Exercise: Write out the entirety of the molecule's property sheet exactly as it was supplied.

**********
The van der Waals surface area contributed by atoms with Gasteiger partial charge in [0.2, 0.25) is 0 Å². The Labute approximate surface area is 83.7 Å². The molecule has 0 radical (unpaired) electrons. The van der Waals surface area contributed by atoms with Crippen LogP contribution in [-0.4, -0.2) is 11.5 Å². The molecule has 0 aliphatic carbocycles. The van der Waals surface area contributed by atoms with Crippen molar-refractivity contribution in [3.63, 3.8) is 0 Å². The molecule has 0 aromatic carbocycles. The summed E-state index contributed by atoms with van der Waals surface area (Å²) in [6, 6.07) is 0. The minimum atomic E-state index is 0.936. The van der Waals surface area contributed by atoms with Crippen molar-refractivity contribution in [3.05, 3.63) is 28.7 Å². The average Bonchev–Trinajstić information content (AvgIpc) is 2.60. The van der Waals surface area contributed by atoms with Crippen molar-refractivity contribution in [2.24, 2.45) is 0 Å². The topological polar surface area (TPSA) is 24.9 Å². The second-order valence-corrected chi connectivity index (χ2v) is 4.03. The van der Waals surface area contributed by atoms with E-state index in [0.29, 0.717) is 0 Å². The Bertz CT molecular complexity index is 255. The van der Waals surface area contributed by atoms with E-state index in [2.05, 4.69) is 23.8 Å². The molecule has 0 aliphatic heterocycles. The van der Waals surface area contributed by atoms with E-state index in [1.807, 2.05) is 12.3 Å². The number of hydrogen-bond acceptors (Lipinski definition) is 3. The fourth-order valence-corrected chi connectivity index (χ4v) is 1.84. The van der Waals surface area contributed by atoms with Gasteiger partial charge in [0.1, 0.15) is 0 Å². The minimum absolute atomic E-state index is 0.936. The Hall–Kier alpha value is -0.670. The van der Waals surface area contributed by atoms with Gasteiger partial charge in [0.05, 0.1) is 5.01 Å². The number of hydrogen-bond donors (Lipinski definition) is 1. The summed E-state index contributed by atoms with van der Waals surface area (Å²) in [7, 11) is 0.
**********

The van der Waals surface area contributed by atoms with Gasteiger partial charge in [0.2, 0.25) is 0 Å². The Labute approximate surface area is 83.7 Å². The molecule has 0 radical (unpaired) electrons. The van der Waals surface area contributed by atoms with Crippen LogP contribution in [-0.4, -0.2) is 11.5 Å². The molecule has 0 aliphatic carbocycles. The van der Waals surface area contributed by atoms with Crippen molar-refractivity contribution in [3.63, 3.8) is 0 Å². The molecule has 0 aromatic carbocycles. The summed E-state index contributed by atoms with van der Waals surface area (Å²) in [6, 6.07) is 0. The minimum atomic E-state index is 0.936. The van der Waals surface area contributed by atoms with Crippen molar-refractivity contribution in [3.05, 3.63) is 28.7 Å². The average Bonchev–Trinajstić information content (AvgIpc) is 2.60. The van der Waals surface area contributed by atoms with Crippen molar-refractivity contribution in [2.24, 2.45) is 0 Å². The topological polar surface area (TPSA) is 24.9 Å². The second-order valence-corrected chi connectivity index (χ2v) is 4.03. The van der Waals surface area contributed by atoms with E-state index in [0.29, 0.717) is 0 Å². The Bertz CT molecular complexity index is 255. The van der Waals surface area contributed by atoms with E-state index in [2.05, 4.69) is 23.8 Å². The molecule has 0 aliphatic heterocycles. The van der Waals surface area contributed by atoms with E-state index in [1.807, 2.05) is 12.3 Å². The number of hydrogen-bond acceptors (Lipinski definition) is 3. The fourth-order valence-corrected chi connectivity index (χ4v) is 1.84. The van der Waals surface area contributed by atoms with Gasteiger partial charge in [0.1, 0.15) is 0 Å². The minimum absolute atomic E-state index is 0.936. The Hall–Kier alpha value is -0.670. The van der Waals surface area contributed by atoms with Gasteiger partial charge in [0.05, 0.1) is 5.01 Å². The number of hydrogen-bond donors (Lipinski definition) is 1. The summed E-state index contributed by atoms with van der Waals surface area (Å²) in [7, 11) is 0.